The writer Steven Pressfield, author of The Legend of Bagger Vance, recently reflected on how he developed his business model. He drew two circles on a piece of paper, labeling one “Stories I love” and the other “Stores that might sell”. Where they overlapped, he labeled it “My Business”.
…I told myself, “Steve, focus all your effort in that little overlap and don’t ever go outside it. Don’t work on stuff you love that you believe is totally uncommercial. And don’t work on projects that you imagine will sell but that you hate. Stick to the sweet spot.”
It seems like a logical and sound business practice: find the sweet spot between making what you love and making what will sell, and build your business around that overlap. Brilliant! Should work, right? Yet, seemingly, no. Pressfield continues:
Here’s the interesting part: it didn’t work…. nothing really clicked for me until I gave up completely on hitting the overlap and just did what I loved, even when I thought nobody else in the world would be interested.
I have found the same thing to be true in my art career. I am drawn to make very abstract images, photographs that make you question what you are seeing. Yet my more representation pieces, photographs that are obviously of a flower or a leaf, seem to sell better. Logically, I should limit my abstract work and focus more on those representational photographs. Yet this method tends to backfire. My work stalls, my creativity dries up, and I find myself neither making work nor selling.
After thinking about this for a while, I realized that there are a couple fundamental flaws with trying to build a business in the sweet spot between your passion and marketability. First, it assumes that you can predict what will sell. And second, it assumes you can control your creativity.
Predicting what will sell based on what has sold is tricky, if not impossible. You may think you know why one type of art is selling better, but the truth is, you probably don’t. You could just be unintentionally marketing one type of art differently. Maybe you’ve been promoting it longer, or it just found its audience faster. Or maybe those works are just easier to market online (for example, it is much easier to describe a representational work for Google than an abstract one). Or you could be completely wrong about why these are your best sellers. I assume my representational photographs sell better because they are easier to understand and appreciate. But I could be wrong: maybe the photographs that sell better have nothing to do with abstraction vs representational. Maybe it’s the colors I am using in that series, or the subject matter, or the technique. Or maybe there is no real pattern at all to what sells vs what doesn’t — I mean, it’s not like I’m selling on a scale that makes any statistical analysis very valid.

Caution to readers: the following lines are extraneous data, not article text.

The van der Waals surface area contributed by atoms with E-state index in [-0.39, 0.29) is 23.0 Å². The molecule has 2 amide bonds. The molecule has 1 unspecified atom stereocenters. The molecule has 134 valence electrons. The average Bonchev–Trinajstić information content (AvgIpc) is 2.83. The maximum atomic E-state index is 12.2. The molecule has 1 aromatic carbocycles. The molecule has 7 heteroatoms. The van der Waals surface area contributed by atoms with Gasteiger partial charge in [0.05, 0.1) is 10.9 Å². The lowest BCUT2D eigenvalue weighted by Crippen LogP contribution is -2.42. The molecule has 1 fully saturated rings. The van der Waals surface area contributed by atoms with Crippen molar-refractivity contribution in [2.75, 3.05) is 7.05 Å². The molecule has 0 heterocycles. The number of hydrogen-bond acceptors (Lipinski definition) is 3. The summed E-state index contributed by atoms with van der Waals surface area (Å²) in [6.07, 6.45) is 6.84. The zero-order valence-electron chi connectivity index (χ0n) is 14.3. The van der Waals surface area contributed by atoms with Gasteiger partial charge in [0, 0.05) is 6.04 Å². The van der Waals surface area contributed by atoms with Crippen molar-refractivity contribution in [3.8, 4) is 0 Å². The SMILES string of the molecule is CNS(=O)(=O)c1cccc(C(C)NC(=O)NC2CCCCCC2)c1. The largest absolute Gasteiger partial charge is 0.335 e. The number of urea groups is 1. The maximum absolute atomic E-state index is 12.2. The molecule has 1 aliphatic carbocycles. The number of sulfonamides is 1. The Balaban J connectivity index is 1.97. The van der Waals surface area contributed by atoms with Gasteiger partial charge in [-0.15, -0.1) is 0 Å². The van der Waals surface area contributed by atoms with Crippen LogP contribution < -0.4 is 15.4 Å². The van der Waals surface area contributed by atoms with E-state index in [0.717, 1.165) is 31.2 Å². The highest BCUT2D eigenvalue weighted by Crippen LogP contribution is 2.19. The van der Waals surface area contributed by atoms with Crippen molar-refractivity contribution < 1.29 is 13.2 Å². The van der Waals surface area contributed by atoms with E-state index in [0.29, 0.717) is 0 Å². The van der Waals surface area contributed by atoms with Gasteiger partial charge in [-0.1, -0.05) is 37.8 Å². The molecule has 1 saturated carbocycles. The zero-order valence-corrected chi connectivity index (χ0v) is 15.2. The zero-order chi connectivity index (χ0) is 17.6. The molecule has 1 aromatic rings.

Since it is so difficult to accurately predict what will sell and why, constraining what I create based on my best-guesses is foolish at best. Assuming that I know why these pieces are selling may cause me to overlook other qualities in my art that are attracting collectors. I may think I’m being market-savvy, but I may just be shutting out my next big seller.
Likewise, it is foolish to assume that I can control my creativity. If I say “ah, this type of art is selling so that’s all I’ll make”, I am profoundly misunderstanding my own creative process. My creativity is not a machine that can be tuned to a certain profitable frequency and switched on. It is messy, chaotic, and exploratory. My creativity needs to experience some freedom in order to function. Trying to limit my output to a certain style would quickly damp down my ability to create anything.
I also believe that one of the reasons my simpler pieces sell better is because they are influenced by my crazier work. They may feel “simpler” to me, but they have gained a higher degree of sophistication from the techniques and ideas I have learned by exploring the creative fringes. Without my more abstract work, my representational work would probably be flatter, more boring, more predictable. My passion is in the abstract, and I believe that you can feel this passion in all of my work. If I prevented myself from doing this style of art for the sake of my business plan, my passion would diminish, and all of my work would suffer.
So like Pressfield, I have come to realize that trying to base my creation of art on the market is not the right path for me. Maybe my balance is not in the middle between passion and commerce. Maybe the best business model is to pursue my passion, throw all of my energy into discovering what makes my art unique. These pieces may never gain a big enough market share to make money, but hopefully their quality and energy will fuel the reputation for all of my work. And at the same time, I should continue to pay attention to what is selling, as long as I don’t try to chase it. Use these sales as a litmus test for what may be connecting with an audience. Learn from that connection and try to extend that knowledge to all of my work. Hopefully by following the passion, while still listening to the market, I can find a business model that works for me, and helps me make a living in this crazy industry.
Notes: I read about Steven Pressfield in an excellent blog post by Jonathan Fields. I also just read a somewhat-related post by Seth Godin, where he discusses: “should I write blog posts that increase my traffic or that help change the way (a few) people think?”
Update 3/30/10: This article was just featured on Empty Easel.